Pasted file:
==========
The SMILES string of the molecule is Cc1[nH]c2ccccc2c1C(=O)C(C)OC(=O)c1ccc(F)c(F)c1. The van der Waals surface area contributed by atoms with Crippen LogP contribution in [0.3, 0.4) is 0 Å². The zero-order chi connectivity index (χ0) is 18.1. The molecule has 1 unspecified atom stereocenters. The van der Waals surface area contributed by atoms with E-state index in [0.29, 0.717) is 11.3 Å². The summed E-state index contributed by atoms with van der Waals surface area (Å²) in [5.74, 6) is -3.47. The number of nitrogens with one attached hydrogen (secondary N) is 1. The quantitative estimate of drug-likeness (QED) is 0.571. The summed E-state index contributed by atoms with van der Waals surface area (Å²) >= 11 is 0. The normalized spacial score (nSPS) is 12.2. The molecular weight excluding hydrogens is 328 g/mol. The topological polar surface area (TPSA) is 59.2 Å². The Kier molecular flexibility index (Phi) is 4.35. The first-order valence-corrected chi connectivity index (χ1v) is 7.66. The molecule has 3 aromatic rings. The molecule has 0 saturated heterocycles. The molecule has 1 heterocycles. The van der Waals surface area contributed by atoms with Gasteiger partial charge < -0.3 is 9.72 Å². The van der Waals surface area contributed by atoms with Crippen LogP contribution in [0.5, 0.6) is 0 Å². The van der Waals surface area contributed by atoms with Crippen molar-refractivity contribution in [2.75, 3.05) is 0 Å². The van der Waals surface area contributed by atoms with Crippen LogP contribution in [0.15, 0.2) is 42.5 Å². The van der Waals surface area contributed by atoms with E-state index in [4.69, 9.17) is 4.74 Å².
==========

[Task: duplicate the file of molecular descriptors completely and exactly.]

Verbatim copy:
The SMILES string of the molecule is Cc1[nH]c2ccccc2c1C(=O)C(C)OC(=O)c1ccc(F)c(F)c1. The van der Waals surface area contributed by atoms with Crippen LogP contribution in [0.3, 0.4) is 0 Å². The zero-order chi connectivity index (χ0) is 18.1. The molecule has 1 unspecified atom stereocenters. The van der Waals surface area contributed by atoms with E-state index in [0.29, 0.717) is 11.3 Å². The summed E-state index contributed by atoms with van der Waals surface area (Å²) in [5.74, 6) is -3.47. The number of nitrogens with one attached hydrogen (secondary N) is 1. The quantitative estimate of drug-likeness (QED) is 0.571. The summed E-state index contributed by atoms with van der Waals surface area (Å²) >= 11 is 0. The normalized spacial score (nSPS) is 12.2. The molecular weight excluding hydrogens is 328 g/mol. The topological polar surface area (TPSA) is 59.2 Å². The Kier molecular flexibility index (Phi) is 4.35. The first-order valence-corrected chi connectivity index (χ1v) is 7.66. The molecule has 3 aromatic rings. The molecule has 0 saturated heterocycles. The molecule has 1 heterocycles. The van der Waals surface area contributed by atoms with Gasteiger partial charge < -0.3 is 9.72 Å². The van der Waals surface area contributed by atoms with Crippen LogP contribution in [0.5, 0.6) is 0 Å². The van der Waals surface area contributed by atoms with Crippen molar-refractivity contribution in [2.75, 3.05) is 0 Å². The van der Waals surface area contributed by atoms with Crippen LogP contribution in [0.15, 0.2) is 42.5 Å². The van der Waals surface area contributed by atoms with E-state index in [4.69, 9.17) is 4.74 Å².